The Hayne report has gone a long way to recommend a series of strong consumer protections and the closing of a number of loopholes and gaps in the law. We fully support these recommendations as well overdue.

“However we do not believe that the Hayne report has gone far enough with its recommendations with respect to responsible lending laws. While the Hayne report clearly supports recently reported moves by industry to tighten up compliance with responsible lending laws, he has not made any clear recommendations to ensure that these tighter processes remain the norm, beyond general provisions aimed at improving overall regulator performance and industry culture. There are also no recommendations with respect to boosting remedies when Banks do not meet their obligations. This is disappointing. Improving remedies for consumers has the potential to both better remediate customers and provide further incentive for compliance. The regulator, no matter how well empowered and resourced, can never be everywhere at once.”

Regulation – ASIC and toughening the ‘Cop on the beat’:

“The Hayne report has not sought to radically overturn the regulator model. The Commissioner has made a number of recommendations to ASIC’s approach to regulation to strengthen their hand and reign-in the sector. Taking court action as their starting point and recognising that infringement notices are in most cases inappropriate are both sensible and appropriate.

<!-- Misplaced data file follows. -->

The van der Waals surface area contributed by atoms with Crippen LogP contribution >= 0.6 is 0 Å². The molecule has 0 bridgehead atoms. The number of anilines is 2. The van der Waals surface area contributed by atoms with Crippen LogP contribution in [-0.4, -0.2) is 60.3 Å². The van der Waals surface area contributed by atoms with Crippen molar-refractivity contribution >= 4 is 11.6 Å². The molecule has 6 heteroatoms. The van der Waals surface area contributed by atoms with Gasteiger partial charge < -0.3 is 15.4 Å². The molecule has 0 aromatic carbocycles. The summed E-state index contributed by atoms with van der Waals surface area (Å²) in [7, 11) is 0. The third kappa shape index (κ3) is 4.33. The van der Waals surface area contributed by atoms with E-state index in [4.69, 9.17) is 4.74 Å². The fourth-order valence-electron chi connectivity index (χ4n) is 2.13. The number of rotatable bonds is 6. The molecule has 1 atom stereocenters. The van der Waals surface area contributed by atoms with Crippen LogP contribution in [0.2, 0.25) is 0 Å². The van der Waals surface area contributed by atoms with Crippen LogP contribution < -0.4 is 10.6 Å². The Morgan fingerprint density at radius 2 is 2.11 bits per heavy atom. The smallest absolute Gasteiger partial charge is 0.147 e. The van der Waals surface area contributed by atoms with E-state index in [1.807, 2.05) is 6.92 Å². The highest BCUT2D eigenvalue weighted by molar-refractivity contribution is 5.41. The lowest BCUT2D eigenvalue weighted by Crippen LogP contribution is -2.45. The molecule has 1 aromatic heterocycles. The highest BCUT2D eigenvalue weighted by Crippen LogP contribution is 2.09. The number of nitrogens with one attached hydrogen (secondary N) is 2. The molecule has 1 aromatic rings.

“We are also glad ASIC and APRA will oversee an extended BEAR regime. We expect the government to ensure that ASIC’s budget is increased significantly to build a stronger and more proactive regulator.

“We applaud the Government taking up the Report’s suggestion to extend ASIC’s proposed Product Intervention Powers (PIP) and Design and Distribution Obligations to credit products and other financial products. We have been arguing for this extension for some time and we expect it will help improve responsible lending standards by improving the design of credit products in the first place.”

Conflicted remuneration and best interests duties – Tackling cultural problems:

“The Commissioner has listened to consumers and has made strong recommendation with respect to conflicted remuneration of intermediaries like mortgage brokers.

“Consumer groups have long argued for the introduction of a best interests duty and the full removal of all conflicts of interested and conflicted remuneration. While the report has not called for the complete removal of these – it has made a number of positive recommendations (accepted by the Government) to tackle the most egregious problems including: